What will the Bar Representation Fee do for you in 2019?
Firstly, the Bar Council would like to thank those members of the Bar who have already subscribed to the Bar Representation Fee ('BRF'). If you read Bar Talk, you're statistically more likely to fall within this category and we are now asking you to help us communicate to your colleagues at the Bar why the BRF is an important source of income for the Bar Council, and what it is that we're doing for them. To that end, if you find yourself attempting to persuade other members to pay the BRF, then you will hopefully find the following FAQs of some use to you.
1) Why should I pay the BRF?
Ultimately, the Bar Council is your voice and it needs your support.
The Bar Council is the barristers' representative body and our core work focuses on lobbying the government and Whitehall on matters of relevance to the present status and future of the Bar. Unlike the Bar Standards Board, which is the regulator, we do not set regulatory frameworks for the profession; we use our (often loud) voice to ensure that the Bar's interests are kept in mind. This is particularly important during a time at which over a decade of austerity has created challenges around access to justice, and domestic and international developments following Brexit threaten the rule of law both at home and abroad. Paying the BRF means a supporting the Bar Council's core work in these areas and many more.
2) How much is it? Why are these funds important?
Until the end of this year's authorisation to practice process ('AtP') the BRF will be available for £100 per annum (which includes VAT at 6.9%) and can be paid as one lump sum or through a direct debit of £8.34 per month.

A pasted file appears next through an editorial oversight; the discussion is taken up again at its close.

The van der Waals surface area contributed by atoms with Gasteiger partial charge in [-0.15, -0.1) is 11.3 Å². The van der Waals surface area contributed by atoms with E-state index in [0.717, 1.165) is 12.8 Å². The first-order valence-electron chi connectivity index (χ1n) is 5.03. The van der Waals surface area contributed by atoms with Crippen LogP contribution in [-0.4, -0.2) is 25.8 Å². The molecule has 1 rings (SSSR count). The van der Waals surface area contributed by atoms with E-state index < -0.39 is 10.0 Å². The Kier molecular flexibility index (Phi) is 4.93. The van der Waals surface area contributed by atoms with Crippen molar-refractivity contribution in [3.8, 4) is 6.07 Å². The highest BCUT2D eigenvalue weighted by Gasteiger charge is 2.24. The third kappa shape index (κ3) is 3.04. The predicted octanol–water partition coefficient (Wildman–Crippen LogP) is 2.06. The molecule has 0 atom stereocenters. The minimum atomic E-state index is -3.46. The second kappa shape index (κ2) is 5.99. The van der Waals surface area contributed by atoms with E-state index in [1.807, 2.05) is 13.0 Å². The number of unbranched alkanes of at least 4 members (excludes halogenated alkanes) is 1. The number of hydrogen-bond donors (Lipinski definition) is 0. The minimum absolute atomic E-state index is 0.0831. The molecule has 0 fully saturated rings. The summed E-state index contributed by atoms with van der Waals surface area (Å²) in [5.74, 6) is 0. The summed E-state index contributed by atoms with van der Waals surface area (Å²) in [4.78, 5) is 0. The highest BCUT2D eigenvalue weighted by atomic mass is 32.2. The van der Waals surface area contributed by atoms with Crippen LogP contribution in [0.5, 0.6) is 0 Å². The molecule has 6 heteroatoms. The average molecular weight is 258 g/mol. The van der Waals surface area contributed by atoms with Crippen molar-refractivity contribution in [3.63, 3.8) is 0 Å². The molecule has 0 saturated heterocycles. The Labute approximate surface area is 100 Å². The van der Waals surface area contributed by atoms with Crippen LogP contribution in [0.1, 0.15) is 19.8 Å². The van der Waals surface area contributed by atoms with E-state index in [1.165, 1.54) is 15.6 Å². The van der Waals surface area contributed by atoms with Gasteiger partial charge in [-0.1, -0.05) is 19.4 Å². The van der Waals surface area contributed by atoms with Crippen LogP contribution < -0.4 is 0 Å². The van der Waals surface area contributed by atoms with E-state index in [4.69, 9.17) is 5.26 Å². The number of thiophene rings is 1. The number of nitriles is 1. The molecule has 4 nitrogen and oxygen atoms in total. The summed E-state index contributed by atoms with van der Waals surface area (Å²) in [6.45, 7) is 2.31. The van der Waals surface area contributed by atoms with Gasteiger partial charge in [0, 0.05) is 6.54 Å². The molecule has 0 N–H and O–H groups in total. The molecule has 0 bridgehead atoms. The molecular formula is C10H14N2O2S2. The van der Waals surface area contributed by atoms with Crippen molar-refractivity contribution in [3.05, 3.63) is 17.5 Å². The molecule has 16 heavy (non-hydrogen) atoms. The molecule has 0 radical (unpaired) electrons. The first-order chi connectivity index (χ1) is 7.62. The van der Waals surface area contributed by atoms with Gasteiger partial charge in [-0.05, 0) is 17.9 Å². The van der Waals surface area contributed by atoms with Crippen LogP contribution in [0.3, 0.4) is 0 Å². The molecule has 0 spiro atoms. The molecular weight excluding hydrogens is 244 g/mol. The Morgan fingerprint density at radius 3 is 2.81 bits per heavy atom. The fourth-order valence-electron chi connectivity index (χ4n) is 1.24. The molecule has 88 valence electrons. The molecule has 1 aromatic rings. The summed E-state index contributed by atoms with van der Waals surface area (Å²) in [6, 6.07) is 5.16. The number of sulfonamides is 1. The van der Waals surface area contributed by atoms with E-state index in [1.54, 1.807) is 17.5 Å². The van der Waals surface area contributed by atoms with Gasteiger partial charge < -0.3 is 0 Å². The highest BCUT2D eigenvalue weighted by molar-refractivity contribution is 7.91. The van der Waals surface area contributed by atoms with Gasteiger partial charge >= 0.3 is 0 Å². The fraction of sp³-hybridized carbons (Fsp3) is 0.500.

After the end of this year's AtP, and for the first time in 10 years, the cost of the BRF will rise to £150 per annum. Due to the limited funds received by the Bar Council through the practising certificate renewal process, we are reliant on the BRF to support our work and ensure that we can continue to lobby and campaign on behalf of the Bar.
It is notable that, had we raised the BRF in line with inflation, it would currently cost circa. £160 per annum.
3) How is the BRF good value for money?
The BRF is the major source of funding for the Bar Council in the areas which go beyond the "permitted purposes" of the Legal Services Act, which restrict how the practising certificate fees can be used. It enables us to invest in new initiatives which cater for the present and future needs of the Bar, and to secure capacity and resources to deliver our representative policy work. In addition, the BRF can save you money because the value of what you receive in return outweighs the original expense.
4) What will the BRF funds pay for in 2019?
Our work on ethics, equality and diversity at the Bar, social mobility, wellbeing and our support to the young Bar are funded in part by the BRF. This means they are also funded, in part, by practising certificate fees, subvention from the Inns of Court and/or other avenues of income (for example, through sponsorship).
The BRF funds various special projects, which vary on an annual basis. In 2019 the BRF will fund:
The Bar Mentoring Service to help barristers develop their career and secure Silk and judicial appointments
Research into Alternative Dispute Resolution
Further research into AGFS (Advocates Graduate Free Scheme)
Research and work into Family VHCC (Very High Cost Cases)
Publications and newsletters on important practice management issues such as remuneration, taxation and business efficiencies
Support to help shape the entities and business models of the future Bar
Promotion of Public Access and the benefits of directly instructing the Bar to gain access to specialist advisory and advocacy services, and
The Social Mobility Placement Scheme to promote wider access to the Bar by working with talented students who might not otherwise have that access.
Elements of our Ethics Enquiries Service
Aspects of our International business development
We very much hope that you will use this information to help communicate to your colleagues at the Bar why the BRF matters. If you haven't already subscribed to the BRF and reading this post has inspired you to do so, please email MemberServices@BarCouncil.org.uk, call 020 7611 1329, or follow this link to MyBar: https://www.mybar.org.uk/login.html
Carolyn Entwistle is Head of Services to the Bar at the Bar Council